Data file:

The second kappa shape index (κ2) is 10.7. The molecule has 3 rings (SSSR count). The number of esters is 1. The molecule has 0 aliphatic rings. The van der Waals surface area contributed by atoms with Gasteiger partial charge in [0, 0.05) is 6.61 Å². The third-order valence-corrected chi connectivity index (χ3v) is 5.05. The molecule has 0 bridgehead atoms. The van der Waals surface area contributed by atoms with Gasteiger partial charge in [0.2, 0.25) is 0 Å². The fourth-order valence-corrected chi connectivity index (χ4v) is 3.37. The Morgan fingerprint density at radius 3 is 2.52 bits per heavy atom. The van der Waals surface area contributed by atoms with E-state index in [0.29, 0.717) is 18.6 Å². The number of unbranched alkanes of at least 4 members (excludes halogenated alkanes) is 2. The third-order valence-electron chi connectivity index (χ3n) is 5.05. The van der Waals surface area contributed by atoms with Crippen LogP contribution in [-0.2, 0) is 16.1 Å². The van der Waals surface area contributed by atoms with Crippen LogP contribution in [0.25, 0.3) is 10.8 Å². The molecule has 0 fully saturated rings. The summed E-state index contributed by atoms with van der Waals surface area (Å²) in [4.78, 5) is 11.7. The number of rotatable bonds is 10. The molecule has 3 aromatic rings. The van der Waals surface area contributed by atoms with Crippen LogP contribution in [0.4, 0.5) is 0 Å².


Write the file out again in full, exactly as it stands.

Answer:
The second kappa shape index (κ2) is 10.7. The molecule has 3 rings (SSSR count). The number of esters is 1. The molecule has 0 aliphatic rings. The van der Waals surface area contributed by atoms with Gasteiger partial charge in [0, 0.05) is 6.61 Å². The third-order valence-corrected chi connectivity index (χ3v) is 5.05. The molecule has 0 bridgehead atoms. The van der Waals surface area contributed by atoms with Gasteiger partial charge in [0.2, 0.25) is 0 Å². The fourth-order valence-corrected chi connectivity index (χ4v) is 3.37. The Morgan fingerprint density at radius 3 is 2.52 bits per heavy atom. The van der Waals surface area contributed by atoms with E-state index in [0.29, 0.717) is 18.6 Å². The number of unbranched alkanes of at least 4 members (excludes halogenated alkanes) is 2. The third-order valence-electron chi connectivity index (χ3n) is 5.05. The van der Waals surface area contributed by atoms with Crippen LogP contribution in [-0.2, 0) is 16.1 Å². The van der Waals surface area contributed by atoms with Crippen LogP contribution in [0.25, 0.3) is 10.8 Å². The molecule has 0 fully saturated rings. The summed E-state index contributed by atoms with van der Waals surface area (Å²) in [4.78, 5) is 11.7. The number of rotatable bonds is 10. The molecule has 3 aromatic rings. The van der Waals surface area contributed by atoms with Crippen LogP contribution in [0.4, 0.5) is 0 Å².